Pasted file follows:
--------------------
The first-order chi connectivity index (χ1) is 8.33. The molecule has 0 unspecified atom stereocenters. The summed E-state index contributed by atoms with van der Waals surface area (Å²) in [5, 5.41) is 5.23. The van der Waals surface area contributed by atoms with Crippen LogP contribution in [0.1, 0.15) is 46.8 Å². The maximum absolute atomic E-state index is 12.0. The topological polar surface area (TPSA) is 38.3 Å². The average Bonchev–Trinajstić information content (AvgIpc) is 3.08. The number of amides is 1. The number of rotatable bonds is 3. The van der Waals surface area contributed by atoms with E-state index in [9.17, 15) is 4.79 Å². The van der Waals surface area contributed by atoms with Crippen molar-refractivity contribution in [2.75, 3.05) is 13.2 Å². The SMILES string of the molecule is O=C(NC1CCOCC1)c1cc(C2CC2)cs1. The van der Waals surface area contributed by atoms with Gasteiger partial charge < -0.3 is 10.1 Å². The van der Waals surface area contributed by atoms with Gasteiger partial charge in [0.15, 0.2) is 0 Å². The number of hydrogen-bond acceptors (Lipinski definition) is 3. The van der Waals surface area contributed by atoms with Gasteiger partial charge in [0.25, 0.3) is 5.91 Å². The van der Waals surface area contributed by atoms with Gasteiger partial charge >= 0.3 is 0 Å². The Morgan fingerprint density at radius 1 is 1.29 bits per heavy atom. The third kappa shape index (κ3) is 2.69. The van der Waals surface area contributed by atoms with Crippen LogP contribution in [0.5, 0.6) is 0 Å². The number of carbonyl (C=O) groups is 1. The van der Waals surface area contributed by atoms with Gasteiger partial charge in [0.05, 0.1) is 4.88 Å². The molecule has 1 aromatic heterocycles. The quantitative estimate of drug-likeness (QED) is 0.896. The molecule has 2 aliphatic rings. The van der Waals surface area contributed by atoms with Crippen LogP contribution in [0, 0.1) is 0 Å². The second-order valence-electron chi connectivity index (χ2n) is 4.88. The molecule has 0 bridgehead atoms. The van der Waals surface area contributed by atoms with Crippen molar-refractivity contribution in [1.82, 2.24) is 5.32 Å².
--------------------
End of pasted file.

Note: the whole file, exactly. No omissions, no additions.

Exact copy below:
The first-order chi connectivity index (χ1) is 8.33. The molecule has 0 unspecified atom stereocenters. The summed E-state index contributed by atoms with van der Waals surface area (Å²) in [5, 5.41) is 5.23. The van der Waals surface area contributed by atoms with Crippen LogP contribution in [0.1, 0.15) is 46.8 Å². The maximum absolute atomic E-state index is 12.0. The topological polar surface area (TPSA) is 38.3 Å². The average Bonchev–Trinajstić information content (AvgIpc) is 3.08. The number of amides is 1. The number of rotatable bonds is 3. The van der Waals surface area contributed by atoms with E-state index in [9.17, 15) is 4.79 Å². The van der Waals surface area contributed by atoms with Crippen molar-refractivity contribution in [2.75, 3.05) is 13.2 Å². The SMILES string of the molecule is O=C(NC1CCOCC1)c1cc(C2CC2)cs1. The van der Waals surface area contributed by atoms with Gasteiger partial charge < -0.3 is 10.1 Å². The van der Waals surface area contributed by atoms with Gasteiger partial charge in [0.15, 0.2) is 0 Å². The number of hydrogen-bond acceptors (Lipinski definition) is 3. The van der Waals surface area contributed by atoms with Gasteiger partial charge in [0.25, 0.3) is 5.91 Å². The van der Waals surface area contributed by atoms with Gasteiger partial charge >= 0.3 is 0 Å². The Morgan fingerprint density at radius 1 is 1.29 bits per heavy atom. The third kappa shape index (κ3) is 2.69. The van der Waals surface area contributed by atoms with Crippen LogP contribution in [0.5, 0.6) is 0 Å². The number of carbonyl (C=O) groups is 1. The van der Waals surface area contributed by atoms with Gasteiger partial charge in [0.05, 0.1) is 4.88 Å². The molecule has 1 aromatic heterocycles. The quantitative estimate of drug-likeness (QED) is 0.896. The molecule has 2 aliphatic rings. The van der Waals surface area contributed by atoms with Crippen LogP contribution in [0, 0.1) is 0 Å². The second-order valence-electron chi connectivity index (χ2n) is 4.88. The molecule has 0 bridgehead atoms. The van der Waals surface area contributed by atoms with Crippen molar-refractivity contribution in [1.82, 2.24) is 5.32 Å².